As a result of removing a pregnant employee from its automatic computer scheduling, Bob Evans Farms engaged in discrimination in violation of the Pregnancy Discrimination Act (PDA) according to the U.S. District Court for the Western District of Pennsylvania. EEOC v. Bob Evans Farms, LLC, No. 2:15-cv-1237 (Aug. 17, 2017).
Hayley Macioce (“Macioce”) began her employment with Bob Evans as a server in 2009. During her employment, Bob Evans did not promise her a set number of hours or shifts, but on average she worked five shifts per week. In 2012, Macioce became pregnant with her first child. During the course of her pregnancy, Macioce did not request or require any leaves of absences and maintained her normal working hours. Following the birth of her child, Macioce took a leave without any issues.
In 2014, Macioce informed Bob Evans of her second pregnancy and stated she intended on working up until she gave birth. At this point in time, Jay Moreau, former assistant general manager, had been promoted to general manager and was in charge of scheduling the servers’ shifts. Bob Evans used an automatic computer scheduling system that relied on factors such as employees’ availability and needs of the restaurant. After Macioce announced her second pregnancy, however, she was removed from the scheduling system. As a result, to obtain work, she was forced to inform her manager for which shifts she was available and to pick up shifts during gaps in the upcoming weekly schedule. Between July 31 and September 12, Macioce worked only nine shifts, a significant decrease from the five shifts per week she had been working prior to her pregnancy announcement.
As a result of this change in scheduling and reduction in shifts worked, Macioce filed a charge of discrimination with the Equal Employment Opportunity Commission (EEOC). The EEOC then filed a lawsuit alleging pregnancy discrimination under the PDA. To succeed on the PDA claim, the EEOC had to show only that her pregnancy was a reason (“motivating factor”) for removing her from the schedule. Moreau, the person in charge of scheduling, stated he was merely attempting to prepare for Macioce’s upcoming unpredictable scheduling. The court agreed with the EEOC that it was clear Bob Evans removed Macioce from the automatic scheduling system because it assumed her pregnancy would make her unavailable. The court concluded:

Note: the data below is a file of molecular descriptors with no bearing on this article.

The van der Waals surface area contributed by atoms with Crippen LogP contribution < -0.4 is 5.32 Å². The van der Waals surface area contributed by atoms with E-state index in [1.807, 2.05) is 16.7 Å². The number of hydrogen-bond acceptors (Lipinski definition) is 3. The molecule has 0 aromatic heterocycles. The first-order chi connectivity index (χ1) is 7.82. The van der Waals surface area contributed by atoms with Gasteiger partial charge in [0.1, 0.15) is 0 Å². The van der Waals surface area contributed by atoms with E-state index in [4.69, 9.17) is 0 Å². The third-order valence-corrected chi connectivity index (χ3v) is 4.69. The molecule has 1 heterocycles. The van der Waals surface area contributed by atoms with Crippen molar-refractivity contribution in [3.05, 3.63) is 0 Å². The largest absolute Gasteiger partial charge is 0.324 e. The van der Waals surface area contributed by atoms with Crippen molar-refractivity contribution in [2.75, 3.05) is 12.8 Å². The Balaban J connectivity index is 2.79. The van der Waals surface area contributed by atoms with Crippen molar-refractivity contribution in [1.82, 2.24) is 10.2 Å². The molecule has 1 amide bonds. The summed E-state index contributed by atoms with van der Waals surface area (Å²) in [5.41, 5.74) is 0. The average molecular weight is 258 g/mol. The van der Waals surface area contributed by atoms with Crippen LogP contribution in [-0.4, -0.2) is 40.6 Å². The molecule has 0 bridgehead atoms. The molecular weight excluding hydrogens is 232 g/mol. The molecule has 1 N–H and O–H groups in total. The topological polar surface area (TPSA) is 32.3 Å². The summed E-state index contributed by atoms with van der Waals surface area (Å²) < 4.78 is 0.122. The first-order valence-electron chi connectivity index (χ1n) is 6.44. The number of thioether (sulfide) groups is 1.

The direct record evidence establishes that the reason Macioce (1) was removed from the automatic scheduling system, (2) was expected to call-in as able to work before she would be permitted to work, and (3) was to be placed onto the schedule only if needed to fill a hole after the automatic schedule was generated–were Moreau’ s assumptions about her pregnancy and future childbirth.
In a rare occurrence, the court granted the EEOC’s motion for summary judgment as to Bob Evans’ liability for violating the PDA. The court also denied the company’s request to dismiss the EEOC’s requests for emotional distress and punitive damages. The parties subsequently resolved the case and avoided going to trial over the issue of damages to Macioce as a result of the unlawful conduct.
Employers must be cautious when taking any action that could be deemed negative toward a pregnant employee. Making assumptions about an individual’s status, such as what the manager in this case did, can be a recipe for significant liability under the law. Prior to making any decisions concerning a protected employee’s terms and conditions of employment, consultation with experienced counsel should occur.
The St. Louis employment attorneys at McMahon Berger have been representing employers across the country in labor and employment matters for over sixty years and are available to discuss these issues and others. As always, the foregoing is for informational purposes only and does not constitute legal advice regarding any particular situation as every situation must be evaluated on its own facts. The choice of a lawyer is an important decision and should not be based solely on advertisements.